One of the objectives at Genoa National Fish Hatchery is restoring species, whether that be to levels needed for recreation or to recover a species from endangerment. If you’ve taken a tour of the hatchery, walked through the new interpretive center or spent some time talking with or volunteering with our biologists you’ve probably heard of the Higgins’Eye pearlymussel. This is a mussel species that was one of the first listed as endangered in 1983, and the hatchery has been involved with its recovery for more than 15 years, rearing the species in cages, in the Mobile Aquatic Rearing System and in SUPSYs. But beginning in 2017, biologists from the hatchery partnered with other USFWS and WI DNR biologists to identify reaches of the Chippewa river (photo above on right) where the species can be restored, following many decades of absence. Many days were spent boating, snorkeling and diving looking for surrogate species that live in similar habitats and that use the same hosts to find the best places to start. 2017 saw the first reintroduction of the species into the Chippewa, when 3,000 tagged mussels (photo above on left) were carefully placed into the substrate of the river and August 2018 saw a similar release, expanding the species range in the river by more than 5 miles. Now, these 6,000 mussels may seem like a very small drop in the bucket of species recovery, but this new pop-ulation, free from the risk of zebra mussels, moves the species closer to the possibility of recovery, especially as three additional sites are targeted for its reintroduction over the next 5 years.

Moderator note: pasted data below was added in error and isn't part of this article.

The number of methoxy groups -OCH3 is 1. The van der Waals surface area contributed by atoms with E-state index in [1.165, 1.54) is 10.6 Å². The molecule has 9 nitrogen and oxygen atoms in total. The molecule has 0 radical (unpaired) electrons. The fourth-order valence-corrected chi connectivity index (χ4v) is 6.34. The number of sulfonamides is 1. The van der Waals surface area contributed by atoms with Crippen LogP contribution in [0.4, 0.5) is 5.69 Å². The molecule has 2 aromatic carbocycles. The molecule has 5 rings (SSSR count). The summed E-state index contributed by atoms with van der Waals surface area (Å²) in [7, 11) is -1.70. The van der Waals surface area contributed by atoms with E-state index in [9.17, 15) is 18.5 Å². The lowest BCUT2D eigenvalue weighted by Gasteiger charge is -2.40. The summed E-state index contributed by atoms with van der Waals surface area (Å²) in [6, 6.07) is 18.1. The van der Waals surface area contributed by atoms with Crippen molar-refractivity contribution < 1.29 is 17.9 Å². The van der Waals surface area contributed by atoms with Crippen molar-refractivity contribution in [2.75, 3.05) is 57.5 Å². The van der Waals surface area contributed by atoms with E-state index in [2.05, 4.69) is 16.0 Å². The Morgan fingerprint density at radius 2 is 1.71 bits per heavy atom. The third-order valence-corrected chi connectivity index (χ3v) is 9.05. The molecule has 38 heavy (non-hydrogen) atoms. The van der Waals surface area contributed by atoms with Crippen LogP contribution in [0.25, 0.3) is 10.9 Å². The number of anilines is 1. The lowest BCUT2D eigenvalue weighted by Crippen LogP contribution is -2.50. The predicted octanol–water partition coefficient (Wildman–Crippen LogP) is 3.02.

By: Megan Bradley